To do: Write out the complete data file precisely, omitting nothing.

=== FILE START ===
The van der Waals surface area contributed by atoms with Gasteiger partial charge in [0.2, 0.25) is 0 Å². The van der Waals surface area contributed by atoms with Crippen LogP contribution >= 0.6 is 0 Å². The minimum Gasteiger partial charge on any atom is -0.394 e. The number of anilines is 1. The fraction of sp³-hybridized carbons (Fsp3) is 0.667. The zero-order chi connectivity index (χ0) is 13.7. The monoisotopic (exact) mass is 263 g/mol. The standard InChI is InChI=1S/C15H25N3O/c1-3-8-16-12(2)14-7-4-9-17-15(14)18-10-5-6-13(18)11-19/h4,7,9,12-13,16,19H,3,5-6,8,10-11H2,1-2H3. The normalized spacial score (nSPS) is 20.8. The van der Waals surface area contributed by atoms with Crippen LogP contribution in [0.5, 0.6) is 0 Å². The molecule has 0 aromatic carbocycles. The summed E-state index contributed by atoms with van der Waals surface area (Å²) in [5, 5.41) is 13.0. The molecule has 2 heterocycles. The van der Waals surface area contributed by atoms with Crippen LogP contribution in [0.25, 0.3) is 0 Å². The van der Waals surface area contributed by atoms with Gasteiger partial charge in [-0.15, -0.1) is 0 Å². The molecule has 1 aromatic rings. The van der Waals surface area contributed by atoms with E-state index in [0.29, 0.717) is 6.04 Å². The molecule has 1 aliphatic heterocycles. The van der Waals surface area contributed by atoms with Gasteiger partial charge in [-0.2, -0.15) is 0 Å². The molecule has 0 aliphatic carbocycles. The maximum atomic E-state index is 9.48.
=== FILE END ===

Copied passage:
The van der Waals surface area contributed by atoms with Gasteiger partial charge in [0.2, 0.25) is 0 Å². The van der Waals surface area contributed by atoms with Crippen LogP contribution >= 0.6 is 0 Å². The minimum Gasteiger partial charge on any atom is -0.394 e. The number of anilines is 1. The fraction of sp³-hybridized carbons (Fsp3) is 0.667. The zero-order chi connectivity index (χ0) is 13.7. The monoisotopic (exact) mass is 263 g/mol. The standard InChI is InChI=1S/C15H25N3O/c1-3-8-16-12(2)14-7-4-9-17-15(14)18-10-5-6-13(18)11-19/h4,7,9,12-13,16,19H,3,5-6,8,10-11H2,1-2H3. The normalized spacial score (nSPS) is 20.8. The van der Waals surface area contributed by atoms with Crippen LogP contribution in [0.5, 0.6) is 0 Å². The molecule has 0 aromatic carbocycles. The summed E-state index contributed by atoms with van der Waals surface area (Å²) in [5, 5.41) is 13.0. The molecule has 2 heterocycles. The van der Waals surface area contributed by atoms with Crippen LogP contribution in [0.25, 0.3) is 0 Å². The van der Waals surface area contributed by atoms with Gasteiger partial charge in [-0.15, -0.1) is 0 Å². The molecule has 1 aromatic rings. The van der Waals surface area contributed by atoms with E-state index in [0.29, 0.717) is 6.04 Å². The molecule has 1 aliphatic heterocycles. The van der Waals surface area contributed by atoms with Gasteiger partial charge in [-0.2, -0.15) is 0 Å². The molecule has 0 aliphatic carbocycles. The maximum atomic E-state index is 9.48.